Torre dell’Orologio is the clock tower in San Marco Square on Venice and is considered the second most famous clock in the world.. It was inaugurated in 1499, making it over 500 years old. As you look at the tower you will see a wing, or building, on either side. These provided stability to the tower, but don’t house any part of the clock and are separate shops and residents. Working from the bottom up you will notice the first two floors form an archway for one of the most important streets in the town. The next two levels are the clock itself, which I will discuss in a minute. Above this you find a statue of Mary and Jesus with doorways on either side. Originally an angle and three wisemen would come out, bow, and enter the other side each hour. Now this is done only twice a year and the doorways house one of the first digital clocks, installed in 1855. The next level has a statue of a winged lion holding a book. There use to also be a statue of the Republic’s leader in 1499, but this was removed by Napoleon when he conquered the city. The top of the tower has two bronze statues on either side of the bell. One is old and one is young and one strikes the bell 2 minutes before and the other 2 minutes after the hour. Both represent the passing of time.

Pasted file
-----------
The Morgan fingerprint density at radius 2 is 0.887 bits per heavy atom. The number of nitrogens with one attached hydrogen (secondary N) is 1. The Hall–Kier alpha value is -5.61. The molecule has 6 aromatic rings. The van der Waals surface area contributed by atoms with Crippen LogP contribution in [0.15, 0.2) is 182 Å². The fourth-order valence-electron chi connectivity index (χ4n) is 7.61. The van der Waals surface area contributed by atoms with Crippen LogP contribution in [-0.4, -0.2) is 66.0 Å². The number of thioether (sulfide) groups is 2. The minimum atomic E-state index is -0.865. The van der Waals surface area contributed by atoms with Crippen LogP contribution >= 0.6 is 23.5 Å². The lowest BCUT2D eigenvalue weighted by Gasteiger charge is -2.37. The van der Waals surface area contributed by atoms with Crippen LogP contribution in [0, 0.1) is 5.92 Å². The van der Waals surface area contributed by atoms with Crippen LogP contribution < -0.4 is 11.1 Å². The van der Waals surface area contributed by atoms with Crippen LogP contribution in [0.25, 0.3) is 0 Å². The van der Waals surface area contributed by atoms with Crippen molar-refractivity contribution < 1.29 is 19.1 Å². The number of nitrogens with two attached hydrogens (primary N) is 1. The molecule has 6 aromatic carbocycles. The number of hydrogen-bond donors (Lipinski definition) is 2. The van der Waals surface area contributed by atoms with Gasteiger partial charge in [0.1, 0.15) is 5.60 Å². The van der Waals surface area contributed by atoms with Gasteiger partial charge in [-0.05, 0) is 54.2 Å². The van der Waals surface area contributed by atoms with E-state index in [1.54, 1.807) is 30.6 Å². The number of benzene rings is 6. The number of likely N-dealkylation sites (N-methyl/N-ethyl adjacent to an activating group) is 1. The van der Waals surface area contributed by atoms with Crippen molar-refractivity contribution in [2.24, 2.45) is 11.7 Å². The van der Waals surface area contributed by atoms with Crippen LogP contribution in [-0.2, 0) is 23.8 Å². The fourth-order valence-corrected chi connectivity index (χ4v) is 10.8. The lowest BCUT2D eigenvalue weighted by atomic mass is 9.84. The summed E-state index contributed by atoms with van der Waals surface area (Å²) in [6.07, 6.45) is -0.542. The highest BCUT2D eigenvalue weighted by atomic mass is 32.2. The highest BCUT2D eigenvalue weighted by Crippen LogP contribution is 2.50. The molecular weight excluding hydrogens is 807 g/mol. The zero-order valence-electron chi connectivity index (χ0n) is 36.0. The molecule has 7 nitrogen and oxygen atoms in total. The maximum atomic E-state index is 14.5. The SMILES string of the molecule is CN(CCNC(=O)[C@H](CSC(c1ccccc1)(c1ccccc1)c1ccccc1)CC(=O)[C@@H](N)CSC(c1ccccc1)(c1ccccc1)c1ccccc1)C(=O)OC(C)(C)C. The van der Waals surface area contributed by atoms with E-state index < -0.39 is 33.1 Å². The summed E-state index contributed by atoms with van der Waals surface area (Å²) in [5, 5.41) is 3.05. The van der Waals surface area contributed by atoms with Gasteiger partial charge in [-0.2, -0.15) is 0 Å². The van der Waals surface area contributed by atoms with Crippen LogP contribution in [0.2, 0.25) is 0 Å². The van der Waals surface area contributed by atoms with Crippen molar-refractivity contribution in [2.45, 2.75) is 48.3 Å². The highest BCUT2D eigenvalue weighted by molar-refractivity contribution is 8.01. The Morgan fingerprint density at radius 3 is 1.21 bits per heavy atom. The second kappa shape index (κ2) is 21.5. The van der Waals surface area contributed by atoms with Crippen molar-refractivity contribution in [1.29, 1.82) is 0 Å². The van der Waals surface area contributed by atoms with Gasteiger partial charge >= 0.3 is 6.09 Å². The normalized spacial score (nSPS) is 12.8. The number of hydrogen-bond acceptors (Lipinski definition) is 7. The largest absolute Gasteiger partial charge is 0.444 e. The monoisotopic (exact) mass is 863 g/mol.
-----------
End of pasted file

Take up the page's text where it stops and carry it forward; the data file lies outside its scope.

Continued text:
The clock face is very integrate and amazing to think they designed it 500 years ago. The other edge is a fixed ring of Roman numerals showing the 24 hour day. Notice it is noon in my photo and the indicator is straight to the right and not straight up. The minutes are determined by how far past the hour the indicator is. The next ring shows the Zodiacs and moves to show what is in the sky at that time. There is a moon on the next ring showing the phase of the moon in the sky and inside of this use to have the 5 known planets and their location in the sky. This feature was removed in 1755 due to science showing there were more and they did not revolve around the Earth, which is in the center of the clock.
One thing I want to let you know about is a tour of the inside of the clock tower, where you get to see the inner working of the clock, history of the tower and clock, and up close and personal with the bell and figures plus lots more. This tour is well worth the 12 Euro, but you need to buy your tickets in advance on their website.